When he wasn't running an elaborate Ponzi scheme, Toronto businessman Robert Mander practised Buddhism and became such an ardent follower of the religion he used investor money to donate $500 a month to a local Buddhist organization.
Mr. Mander was found dead at his home in Flamborough, Ont., in March just as frantic investors won a court order putting his financial company, E.M.B Asset Group Inc., into receivership. Investors had handed Mr. Mander $43-million to manage but it appears from court filings he spent much of it on houses, fancy cars, jewellery and artwork.
"It is evident to the receiver that Mander was operating a Ponzi scheme," the receiver, RSM Richter Inc., said in a report filed in court this week.
The receiver added that Mr. Mander also used some investor money to make donations to the Canadian chapter of Soka Gakkai International, or SGI, a Buddhist charitable organization founded in Japan. He donated a total of $320,500 worth of investors' cash to SGI over nearly four years, according to the report.
The receiver has been trying to recover money for investors, mainly by selling Mr. Mander's various assets, and SGI could be ordered to return the donations. The receiver indicated in the report that it is not seeking any relief "at this time" but it does "intend to meet with SGI to attempt to resolve this matter."
Tony Meers, SGI Canada's director general, said the group has co-operated fully with the receiver and will gladly meet to discuss the donations. He declined to say whether SGI would give back the gift. "We can't really speculate until we see what [the receiver]has got to say about it," Mr. Meers said from the group's Toronto office. "It's in their hands."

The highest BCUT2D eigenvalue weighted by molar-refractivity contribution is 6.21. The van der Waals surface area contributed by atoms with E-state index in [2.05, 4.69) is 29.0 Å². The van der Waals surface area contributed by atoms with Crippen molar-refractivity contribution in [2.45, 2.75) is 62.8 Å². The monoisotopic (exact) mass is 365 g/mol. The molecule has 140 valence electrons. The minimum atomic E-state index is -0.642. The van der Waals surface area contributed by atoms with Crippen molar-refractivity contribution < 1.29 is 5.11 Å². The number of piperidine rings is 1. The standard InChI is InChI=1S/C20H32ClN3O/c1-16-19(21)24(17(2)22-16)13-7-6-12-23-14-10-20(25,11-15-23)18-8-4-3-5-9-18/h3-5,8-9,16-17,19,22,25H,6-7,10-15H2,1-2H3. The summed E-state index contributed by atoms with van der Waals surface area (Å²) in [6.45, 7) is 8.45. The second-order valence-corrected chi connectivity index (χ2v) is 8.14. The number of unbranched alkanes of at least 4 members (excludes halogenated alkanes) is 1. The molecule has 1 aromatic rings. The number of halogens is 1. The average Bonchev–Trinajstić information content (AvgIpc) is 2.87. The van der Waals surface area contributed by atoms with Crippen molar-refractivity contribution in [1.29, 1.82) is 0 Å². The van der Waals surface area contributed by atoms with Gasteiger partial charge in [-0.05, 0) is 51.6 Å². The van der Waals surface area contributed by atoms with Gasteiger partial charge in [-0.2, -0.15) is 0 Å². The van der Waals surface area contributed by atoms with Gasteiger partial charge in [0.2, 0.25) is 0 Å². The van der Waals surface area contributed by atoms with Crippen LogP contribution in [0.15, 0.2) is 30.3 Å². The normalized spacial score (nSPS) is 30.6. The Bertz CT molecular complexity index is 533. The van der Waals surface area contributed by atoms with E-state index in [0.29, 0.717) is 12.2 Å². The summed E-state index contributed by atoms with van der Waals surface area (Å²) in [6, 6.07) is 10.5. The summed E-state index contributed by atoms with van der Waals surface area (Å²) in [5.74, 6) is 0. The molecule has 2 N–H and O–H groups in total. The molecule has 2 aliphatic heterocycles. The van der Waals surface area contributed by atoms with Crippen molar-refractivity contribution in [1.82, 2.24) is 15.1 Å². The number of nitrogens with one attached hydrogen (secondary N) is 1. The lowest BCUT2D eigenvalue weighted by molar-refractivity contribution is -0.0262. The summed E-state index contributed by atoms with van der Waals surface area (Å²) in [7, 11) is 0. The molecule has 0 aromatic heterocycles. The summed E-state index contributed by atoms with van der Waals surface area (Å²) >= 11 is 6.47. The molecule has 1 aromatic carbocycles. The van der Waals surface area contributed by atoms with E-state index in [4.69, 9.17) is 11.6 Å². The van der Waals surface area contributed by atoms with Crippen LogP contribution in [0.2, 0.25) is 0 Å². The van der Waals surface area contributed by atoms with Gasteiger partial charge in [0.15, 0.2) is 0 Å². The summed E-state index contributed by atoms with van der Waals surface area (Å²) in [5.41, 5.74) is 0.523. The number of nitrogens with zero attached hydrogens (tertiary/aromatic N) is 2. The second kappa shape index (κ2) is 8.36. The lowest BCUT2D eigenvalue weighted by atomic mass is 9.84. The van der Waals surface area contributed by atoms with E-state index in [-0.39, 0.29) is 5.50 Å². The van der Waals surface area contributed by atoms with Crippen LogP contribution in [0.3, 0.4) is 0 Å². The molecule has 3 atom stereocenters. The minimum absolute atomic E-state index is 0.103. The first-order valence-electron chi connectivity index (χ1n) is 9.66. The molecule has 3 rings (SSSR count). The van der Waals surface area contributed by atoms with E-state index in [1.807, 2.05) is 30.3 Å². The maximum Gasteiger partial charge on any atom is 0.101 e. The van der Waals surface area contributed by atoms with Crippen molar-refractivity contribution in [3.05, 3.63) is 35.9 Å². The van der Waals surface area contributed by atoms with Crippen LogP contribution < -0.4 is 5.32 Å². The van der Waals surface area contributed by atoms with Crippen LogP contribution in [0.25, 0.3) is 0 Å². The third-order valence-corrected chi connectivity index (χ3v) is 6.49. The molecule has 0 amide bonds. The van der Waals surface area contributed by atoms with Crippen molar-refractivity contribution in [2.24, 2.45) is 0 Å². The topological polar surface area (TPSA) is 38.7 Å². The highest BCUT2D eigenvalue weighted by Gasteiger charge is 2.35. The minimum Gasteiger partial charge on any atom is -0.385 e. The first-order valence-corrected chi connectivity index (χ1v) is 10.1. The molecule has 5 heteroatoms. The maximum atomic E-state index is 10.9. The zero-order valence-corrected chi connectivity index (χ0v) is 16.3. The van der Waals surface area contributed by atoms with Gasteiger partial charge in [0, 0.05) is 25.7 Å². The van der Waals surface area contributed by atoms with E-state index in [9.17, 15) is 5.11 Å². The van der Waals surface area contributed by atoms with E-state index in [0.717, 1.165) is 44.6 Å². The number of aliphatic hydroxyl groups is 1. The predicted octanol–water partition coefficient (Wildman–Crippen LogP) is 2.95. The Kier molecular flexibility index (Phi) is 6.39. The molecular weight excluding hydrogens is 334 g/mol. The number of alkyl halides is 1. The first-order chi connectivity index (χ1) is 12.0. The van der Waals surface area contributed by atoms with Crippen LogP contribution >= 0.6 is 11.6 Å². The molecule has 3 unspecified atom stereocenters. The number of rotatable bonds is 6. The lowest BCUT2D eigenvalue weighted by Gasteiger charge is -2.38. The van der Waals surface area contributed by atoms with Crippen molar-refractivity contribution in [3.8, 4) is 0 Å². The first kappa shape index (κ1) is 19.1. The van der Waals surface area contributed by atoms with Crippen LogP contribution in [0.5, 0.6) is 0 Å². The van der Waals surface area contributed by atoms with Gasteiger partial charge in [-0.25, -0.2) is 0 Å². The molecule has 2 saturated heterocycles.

Mr. Meers said he was aware of Mr. Mander and his contributions, but knew nothing about his business activities. "It's the strangest thing," he said "Even his family members are bewildered by this."
The receiver also plans to investigate the activities of CO Capital, a company connected to Mr. Mander's former business partner, Peter Sbaraglia. Mr. Sbaraglia created CO Capital in 2006 with his wife, Mandy. Mr. Mander was a shareholder and served as its chief portfolio strategist. The receiver alleges Mr. Mander resigned from CO Capital in 2008 and relinquished his ownership stake, for no consideration, but CO Capital remained intertwined with E.M.B. Of the $43-million invested in E.M.B, the receiver alleges Mr. Mander took roughly $17-million and CO Capital received just over $3-million. Other investors lost more than $20-million, the receiver alleges.
Given the "significant amounts paid to CO Capital ... the receiver believes that it is appropriate for it to investigate the business and affairs of CO Capital to determine whether any relief should be sought against CO Capital, including the scope of that relief," the report said.
Mr. Sbaraglia and his lawyer were unavailable for comment.